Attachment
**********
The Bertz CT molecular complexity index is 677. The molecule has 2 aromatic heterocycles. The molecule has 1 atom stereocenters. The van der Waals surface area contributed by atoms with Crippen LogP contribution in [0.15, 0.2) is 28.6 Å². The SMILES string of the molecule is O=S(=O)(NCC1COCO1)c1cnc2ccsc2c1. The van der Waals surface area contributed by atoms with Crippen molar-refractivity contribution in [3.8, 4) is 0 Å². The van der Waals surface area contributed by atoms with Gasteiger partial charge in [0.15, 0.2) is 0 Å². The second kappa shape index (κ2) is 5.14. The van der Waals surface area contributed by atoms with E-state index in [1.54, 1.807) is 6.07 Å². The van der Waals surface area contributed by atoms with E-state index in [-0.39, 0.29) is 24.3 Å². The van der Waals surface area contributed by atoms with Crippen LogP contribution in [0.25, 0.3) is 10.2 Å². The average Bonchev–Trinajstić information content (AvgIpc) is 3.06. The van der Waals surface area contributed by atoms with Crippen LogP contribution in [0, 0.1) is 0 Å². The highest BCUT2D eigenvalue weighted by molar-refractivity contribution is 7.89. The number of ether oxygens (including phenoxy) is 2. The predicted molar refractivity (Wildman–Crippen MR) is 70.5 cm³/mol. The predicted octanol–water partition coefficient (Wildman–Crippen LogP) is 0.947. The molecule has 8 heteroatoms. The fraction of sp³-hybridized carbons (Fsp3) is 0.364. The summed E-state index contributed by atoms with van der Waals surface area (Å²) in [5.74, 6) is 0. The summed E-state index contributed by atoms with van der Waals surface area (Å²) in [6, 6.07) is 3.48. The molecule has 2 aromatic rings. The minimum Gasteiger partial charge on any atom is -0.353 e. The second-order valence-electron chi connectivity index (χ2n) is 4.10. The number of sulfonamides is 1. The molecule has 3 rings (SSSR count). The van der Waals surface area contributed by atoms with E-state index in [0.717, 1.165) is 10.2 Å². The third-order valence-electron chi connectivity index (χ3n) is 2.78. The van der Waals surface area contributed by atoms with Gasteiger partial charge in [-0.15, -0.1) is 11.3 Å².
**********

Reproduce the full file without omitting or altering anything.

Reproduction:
The Bertz CT molecular complexity index is 677. The molecule has 2 aromatic heterocycles. The molecule has 1 atom stereocenters. The van der Waals surface area contributed by atoms with Crippen LogP contribution in [0.15, 0.2) is 28.6 Å². The SMILES string of the molecule is O=S(=O)(NCC1COCO1)c1cnc2ccsc2c1. The van der Waals surface area contributed by atoms with Crippen molar-refractivity contribution in [3.8, 4) is 0 Å². The van der Waals surface area contributed by atoms with Gasteiger partial charge in [0.15, 0.2) is 0 Å². The second kappa shape index (κ2) is 5.14. The van der Waals surface area contributed by atoms with E-state index in [1.54, 1.807) is 6.07 Å². The van der Waals surface area contributed by atoms with E-state index in [-0.39, 0.29) is 24.3 Å². The van der Waals surface area contributed by atoms with Crippen LogP contribution in [0.25, 0.3) is 10.2 Å². The average Bonchev–Trinajstić information content (AvgIpc) is 3.06. The van der Waals surface area contributed by atoms with Crippen LogP contribution in [0, 0.1) is 0 Å². The highest BCUT2D eigenvalue weighted by molar-refractivity contribution is 7.89. The number of ether oxygens (including phenoxy) is 2. The predicted molar refractivity (Wildman–Crippen MR) is 70.5 cm³/mol. The predicted octanol–water partition coefficient (Wildman–Crippen LogP) is 0.947. The molecule has 8 heteroatoms. The fraction of sp³-hybridized carbons (Fsp3) is 0.364. The summed E-state index contributed by atoms with van der Waals surface area (Å²) in [5.74, 6) is 0. The summed E-state index contributed by atoms with van der Waals surface area (Å²) in [6, 6.07) is 3.48. The molecule has 2 aromatic rings. The minimum Gasteiger partial charge on any atom is -0.353 e. The second-order valence-electron chi connectivity index (χ2n) is 4.10. The number of sulfonamides is 1. The molecule has 3 rings (SSSR count). The van der Waals surface area contributed by atoms with E-state index in [0.717, 1.165) is 10.2 Å². The third-order valence-electron chi connectivity index (χ3n) is 2.78. The van der Waals surface area contributed by atoms with Gasteiger partial charge in [-0.15, -0.1) is 11.3 Å².